Will your baby choke from back-sleeping?

In my last articles, I reviewed ways to lower the chance of SIDS, including back-sleeping and breastfeeding. Like many parents, you may have concerns about back-sleeping, such as choking, poor sleeping — and maybe even flat heads!

You may worry that if your baby spits up while on her back she will choke. This is a natural concern. However, your baby has natural ways to prevent spit-up from going down the windpipe (also called the airway). This special protection even exists when she is on her back.

Sometimes, your baby may cough or gag if she spits-up. Her face may even turn red. Those reactions are her body’s normal and natural responses. It does not mean something is “going down the wrong pipe.” Since doctors have been recommending that babies sleep on their backs, research has shown there has been no increase in babies having true choking events. Do not elevate the head of a baby’s crib, even if your baby spits-up frequently (also known as reflux). If the head of the crib is elevated, she may slide to the foot of the crib and no longer be in a safe sleep position.

You may have heard from friends or family that if your baby sleeps on her back, she will not sleep as soundly. You may have even noticed that while your baby is on her back, she may wake up or stir at times. This does not mean your baby is uncomfortable or a “bad sleeper.” It is actually important that babies can awake easily from sleep and probably helps protect against SIDS.

When a baby is on her belly, she is less likely to wake up, even if she is getting into trouble with her breathing. So actually, the same reasons that make belly sleepers seem to rest more soundly may be the same reasons why belly sleepers are more likely to die from SIDS.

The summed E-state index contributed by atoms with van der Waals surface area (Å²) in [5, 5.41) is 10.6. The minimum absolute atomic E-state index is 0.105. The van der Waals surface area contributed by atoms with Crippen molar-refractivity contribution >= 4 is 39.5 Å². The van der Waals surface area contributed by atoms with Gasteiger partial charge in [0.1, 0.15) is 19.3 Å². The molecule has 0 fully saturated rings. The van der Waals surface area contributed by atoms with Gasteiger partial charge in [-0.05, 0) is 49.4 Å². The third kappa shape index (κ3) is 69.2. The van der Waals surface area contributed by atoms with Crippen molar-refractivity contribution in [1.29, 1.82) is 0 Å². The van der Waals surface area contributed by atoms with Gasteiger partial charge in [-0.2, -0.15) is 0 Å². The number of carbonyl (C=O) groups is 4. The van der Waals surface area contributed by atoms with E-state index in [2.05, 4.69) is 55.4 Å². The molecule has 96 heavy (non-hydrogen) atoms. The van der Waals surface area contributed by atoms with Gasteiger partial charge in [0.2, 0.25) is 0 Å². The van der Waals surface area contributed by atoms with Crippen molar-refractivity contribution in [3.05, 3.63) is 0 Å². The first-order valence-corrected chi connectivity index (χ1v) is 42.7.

When a baby sleeps on her belly, she does not get a good supply of nice, fresh air with a good supply of oxygen. If a baby is on her belly, the old, stale air she just breathed out is more likely to be the same air she will breathe in. The brain needs a good supply of oxygen at all times, and rebreathing old air does not provide good amounts of oxygen. If the brain doesn’t get enough oxygen, it could cause your baby to be extra sleepy. She may appear to be getting “better rest” on her belly. But in reality, what seems like a more sound sleep can actually be a dangerous situation.

Some parents have heard that the back of a baby’s head may get flat from sleeping on the back. This is actually true. But a flat head is usually avoidable and not serious when it occurs. Remember to turn your baby’s head to the side when you put her to sleep. Sometimes turn her head to the left, and other times, turn it to the right. You can also turn her around in the crib, so her head is at the foot of the crib sometimes. This can help if she usually looks in the same direction of the room. If her head does become a bit flat in the back, it usually is not serious. Having awake, supervised “tummy time” will also help prevent the back of her head from getting flat.

“Tummy time” means giving your baby some time on her belly, while she is awake and you are watching her. In addition to helping avoid the baby’s head becoming flat, tummy time helps in other important ways.

Tummy time helps your baby develop the muscles in her chest and shoulders. It also gives your baby a chance to see and explore the world around her. At first, your newborn may not like being on her belly and will only tolerate tummy time for a few seconds without crying. That’s OK. Over time, she will become more used to being on her belly when awake and will probably even start to like it. Make sure to give her some tummy time every day, and always supervise her during these special times.

These sleep tips are intended for babies up to one year. As your baby gets older and is able to roll from her back to her belly, you do not have to wake her to reposition her if you find she has rolled to her belly. This is a natural part of her development and will probably occur around six months.

As your baby’s strength and coordination is increasing, her brain is also developing. These things help lower the chance of SIDS as she gets older. However, SIDS can still occur, so keep following safe sleep advice until her first birthday. That means place her on her back to go to sleep until age 1, but don’t wake her to reposition her if she rolls onto her belly.

If you have questions, be sure to talk to your baby’s doctor. Babies depend on their parents to keep them safe and healthy, and following these tips can help you do just that. May you and your baby both sleep well!

Author Laura Lawler, M.D., FAAP, is chief of Pediatric Hospitalists at Christiana Care.